more in oVorydirection from the - Roost. ,
"A few years ago their roost. whielt
boon about a half a mile farther
Conestoga, was destroyed by tlio cleatin!;
away of the woods which contained it, but,
they did not leave this section of the coon •
try, but immediately 11010CtOcl their prozeut,
roost,to which they have come ever ;Ince." --
THE VARIOUS APPLE. MEE.
The .Montgomery Picayune containl au
interesting account of Lee's-Surrender, fltio
which we take the following:
"Every now and then w4 l see,iti our ex,
changes erroneous descriptions of the snr
render at Appomattox, and low, Gen. Leo
stood and surrendered under RA apple tree - -
how Gen. Grant admired Gen. Lee's benot
tug sword, and
-returned it, remarking that
Leo was too bravo a man to be without
weapon, - &c.,
!'Gentle reader, none of these things hap-
Pened. Leo did not surrender under an tip
ple tree. He did n - ot offer his sword to (grant.
Grant did not admire the weapon and rettit.ii
it. If our tenders wilt bear with_its; we will
givp tho surrender as we saw it.
* .* * * "(lon. Lee views the hopele•-.;
conflict from a distance, dispatches a ling .d'
truce to (len. Grant, the struggle ends, and
the hostile lines are drawn back. While this
correspondence was going on, and while
Gen. Lee was waiting the arrival of Gen.
Grant, he took iiheltilr from the sun Muhl .
an apple tren.in McLane's orchard, mo lor
which Talcot, of the engineer corps, had
placed some rails for aseat, and filly half ti
mile from Appomatox. gen. Grant's arriv
al on the outskirts of the army - iVrts soon Cot•
.nouneed. Leo, in a full suit of gray, with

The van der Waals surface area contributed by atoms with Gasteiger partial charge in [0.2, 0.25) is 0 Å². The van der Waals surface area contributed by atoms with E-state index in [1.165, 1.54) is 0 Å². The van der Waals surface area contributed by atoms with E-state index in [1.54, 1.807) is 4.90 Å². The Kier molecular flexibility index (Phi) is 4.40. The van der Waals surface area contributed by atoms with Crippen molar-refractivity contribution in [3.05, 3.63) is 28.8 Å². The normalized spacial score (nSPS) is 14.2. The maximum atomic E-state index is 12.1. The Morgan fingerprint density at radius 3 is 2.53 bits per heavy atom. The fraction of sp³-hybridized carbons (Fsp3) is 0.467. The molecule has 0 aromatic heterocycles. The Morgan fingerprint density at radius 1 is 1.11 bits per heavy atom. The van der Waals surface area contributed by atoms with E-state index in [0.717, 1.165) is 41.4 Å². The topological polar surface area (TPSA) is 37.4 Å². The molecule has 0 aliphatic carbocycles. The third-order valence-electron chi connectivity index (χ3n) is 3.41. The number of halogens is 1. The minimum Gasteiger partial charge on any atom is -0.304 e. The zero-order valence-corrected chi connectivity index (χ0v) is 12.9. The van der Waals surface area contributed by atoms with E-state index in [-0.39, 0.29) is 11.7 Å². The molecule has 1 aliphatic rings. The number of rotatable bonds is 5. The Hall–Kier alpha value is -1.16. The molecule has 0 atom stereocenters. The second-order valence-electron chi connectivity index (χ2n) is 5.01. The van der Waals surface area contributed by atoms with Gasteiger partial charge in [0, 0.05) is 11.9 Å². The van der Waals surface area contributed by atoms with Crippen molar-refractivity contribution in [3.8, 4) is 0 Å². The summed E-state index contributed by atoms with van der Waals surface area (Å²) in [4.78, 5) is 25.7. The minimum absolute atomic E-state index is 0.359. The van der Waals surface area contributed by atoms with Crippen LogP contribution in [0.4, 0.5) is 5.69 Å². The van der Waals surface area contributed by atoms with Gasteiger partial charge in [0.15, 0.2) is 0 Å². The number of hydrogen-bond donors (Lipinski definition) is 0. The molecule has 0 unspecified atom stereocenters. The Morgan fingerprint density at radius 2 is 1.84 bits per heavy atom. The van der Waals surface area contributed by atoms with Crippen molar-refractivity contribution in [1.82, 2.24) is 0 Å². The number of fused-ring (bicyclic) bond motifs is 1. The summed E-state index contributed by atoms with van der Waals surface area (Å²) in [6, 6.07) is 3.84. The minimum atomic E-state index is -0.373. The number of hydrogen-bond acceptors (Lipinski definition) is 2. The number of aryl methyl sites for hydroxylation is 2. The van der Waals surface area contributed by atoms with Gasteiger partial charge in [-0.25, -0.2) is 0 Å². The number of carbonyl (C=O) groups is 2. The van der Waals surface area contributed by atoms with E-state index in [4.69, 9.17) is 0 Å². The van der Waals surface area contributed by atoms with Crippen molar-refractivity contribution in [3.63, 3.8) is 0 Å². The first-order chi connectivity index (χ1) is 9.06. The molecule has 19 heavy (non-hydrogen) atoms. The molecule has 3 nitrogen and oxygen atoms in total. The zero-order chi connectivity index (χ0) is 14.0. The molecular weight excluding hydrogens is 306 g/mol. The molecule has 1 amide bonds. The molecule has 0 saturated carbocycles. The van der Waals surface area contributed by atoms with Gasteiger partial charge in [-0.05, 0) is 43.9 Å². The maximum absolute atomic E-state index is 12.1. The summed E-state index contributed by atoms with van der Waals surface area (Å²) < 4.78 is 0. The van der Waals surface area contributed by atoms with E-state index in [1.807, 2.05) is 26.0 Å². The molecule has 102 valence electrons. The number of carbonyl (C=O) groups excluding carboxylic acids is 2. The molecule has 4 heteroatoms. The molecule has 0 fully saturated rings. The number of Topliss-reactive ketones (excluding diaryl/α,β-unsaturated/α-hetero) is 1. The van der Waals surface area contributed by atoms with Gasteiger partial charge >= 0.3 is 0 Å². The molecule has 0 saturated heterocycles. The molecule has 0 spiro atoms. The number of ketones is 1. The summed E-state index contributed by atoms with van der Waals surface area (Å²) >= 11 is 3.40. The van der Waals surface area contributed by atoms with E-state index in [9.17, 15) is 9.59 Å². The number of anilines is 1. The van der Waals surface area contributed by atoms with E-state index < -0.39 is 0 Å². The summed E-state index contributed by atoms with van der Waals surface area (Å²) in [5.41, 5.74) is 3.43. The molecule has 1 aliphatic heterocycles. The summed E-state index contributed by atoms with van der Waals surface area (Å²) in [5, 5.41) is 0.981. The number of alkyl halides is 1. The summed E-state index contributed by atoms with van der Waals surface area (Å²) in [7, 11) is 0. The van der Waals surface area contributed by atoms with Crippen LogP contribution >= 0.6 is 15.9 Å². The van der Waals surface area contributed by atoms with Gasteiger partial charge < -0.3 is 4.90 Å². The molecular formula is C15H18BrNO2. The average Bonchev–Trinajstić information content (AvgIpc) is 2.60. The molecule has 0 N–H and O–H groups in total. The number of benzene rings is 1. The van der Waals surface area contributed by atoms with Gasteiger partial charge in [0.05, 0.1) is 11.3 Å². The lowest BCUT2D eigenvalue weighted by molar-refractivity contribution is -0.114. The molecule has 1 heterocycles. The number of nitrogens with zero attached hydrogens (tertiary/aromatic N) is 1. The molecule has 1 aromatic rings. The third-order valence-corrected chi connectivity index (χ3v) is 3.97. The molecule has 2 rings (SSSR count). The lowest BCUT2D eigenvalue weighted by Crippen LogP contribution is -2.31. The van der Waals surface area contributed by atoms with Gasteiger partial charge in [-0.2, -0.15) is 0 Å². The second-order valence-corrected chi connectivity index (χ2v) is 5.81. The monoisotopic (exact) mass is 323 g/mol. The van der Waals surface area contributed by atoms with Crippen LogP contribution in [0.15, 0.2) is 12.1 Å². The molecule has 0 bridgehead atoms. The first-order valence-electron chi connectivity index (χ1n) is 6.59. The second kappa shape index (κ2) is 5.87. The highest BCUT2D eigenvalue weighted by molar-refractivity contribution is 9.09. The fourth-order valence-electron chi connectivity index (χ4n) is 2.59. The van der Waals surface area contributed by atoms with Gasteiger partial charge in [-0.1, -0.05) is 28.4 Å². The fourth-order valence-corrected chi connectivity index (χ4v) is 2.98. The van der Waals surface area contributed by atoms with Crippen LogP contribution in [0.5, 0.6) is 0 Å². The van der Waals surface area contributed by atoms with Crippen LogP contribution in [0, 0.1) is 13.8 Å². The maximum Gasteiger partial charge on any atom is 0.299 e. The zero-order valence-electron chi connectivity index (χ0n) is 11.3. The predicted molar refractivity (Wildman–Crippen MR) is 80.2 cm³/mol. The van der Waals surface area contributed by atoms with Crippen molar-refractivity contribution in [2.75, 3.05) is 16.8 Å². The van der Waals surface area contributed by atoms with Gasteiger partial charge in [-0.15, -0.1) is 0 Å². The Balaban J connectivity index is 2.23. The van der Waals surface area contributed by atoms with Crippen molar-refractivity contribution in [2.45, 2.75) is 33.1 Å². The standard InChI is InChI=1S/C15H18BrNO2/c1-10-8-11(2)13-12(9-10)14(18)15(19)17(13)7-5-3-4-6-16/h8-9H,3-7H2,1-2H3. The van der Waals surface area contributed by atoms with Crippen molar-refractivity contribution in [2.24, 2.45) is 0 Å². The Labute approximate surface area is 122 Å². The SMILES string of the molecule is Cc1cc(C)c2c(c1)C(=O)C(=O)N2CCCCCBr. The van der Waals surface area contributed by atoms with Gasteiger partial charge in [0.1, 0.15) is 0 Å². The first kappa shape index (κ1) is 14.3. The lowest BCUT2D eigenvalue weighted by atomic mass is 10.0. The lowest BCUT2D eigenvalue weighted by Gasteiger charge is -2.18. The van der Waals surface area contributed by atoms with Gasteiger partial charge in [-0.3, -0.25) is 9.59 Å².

his English sword girded to•his side, riding _
forward on his gray to meet Grant—ho»vas
a warrior to whom history itself might Stool.
to ; gaze. The interview between the ilppo;:-
ink chieftains was severely simple, brit few
attendants present. took place between ,
the pickets of the two armies, and lasted tin
ly a' few minutes. _ Grant apologized for not
having his sword, which was behind in the
wagon. The terms were agreed upon, and
Leo rode back to,his army. CommissiontF,
on either side were appointed to arrange de
tails. The surrender, became known, and
then, to us,a blank. Lists of our names were
made out, and two. - days afterwards, with
'heavy hearts,we filed by,a brigade at a tiine,
before a line of captors, and deposited our
banners and arms. Gon: Leo redo home
ward on the third day, and all was ovqi."
A MYBtERIOUS LADY—Who is Sim
Every, year, on thS i same day,' at the scone
hour, a beautiful woman of about 85' cots C
to the Palais Boynton foot, and sitters the
famous yrreres Pr i ovencaux." She • is al
ways alone; always dressed in black,* and
deeply veiled; she wears no ornaments save
two beautiful black pearls in her ears. Wttli
out saying a :word to any ono, she walks
quickly up stairs, and enters - the private
room' No. 4.! The proprietor 'of the' esteb
lishmentiwbLl knows her ways, • orders her
dinner, consisting always of the same dishes.
These ate• all placed upon • the able at the
same time, and the mysterious lady is left to
herself for about two hours. No bill is made,
out; ,tho unkaown visitor leaves ono of her
pearl car-rings •in payment. For twelve ,
years, we are told, (the has come thus, always
melancholy looking, always dressed in black.
Who can she be? The waiters have sur
named her "Lt Princess° aux - Perk's."
—The estimated expenditure for schbol pur
poses in Philadelphia 'during Alin coining
year, is $1,200,932.
—Tho Now Orleans Picayune op 4hat
city waftnever morn quiet and enlerly than
on election day.
—A Rehool to teach velocipede riding bas
been established in Paris.
—An exportbonded warebonae has been (s
-tablished in New Orleans.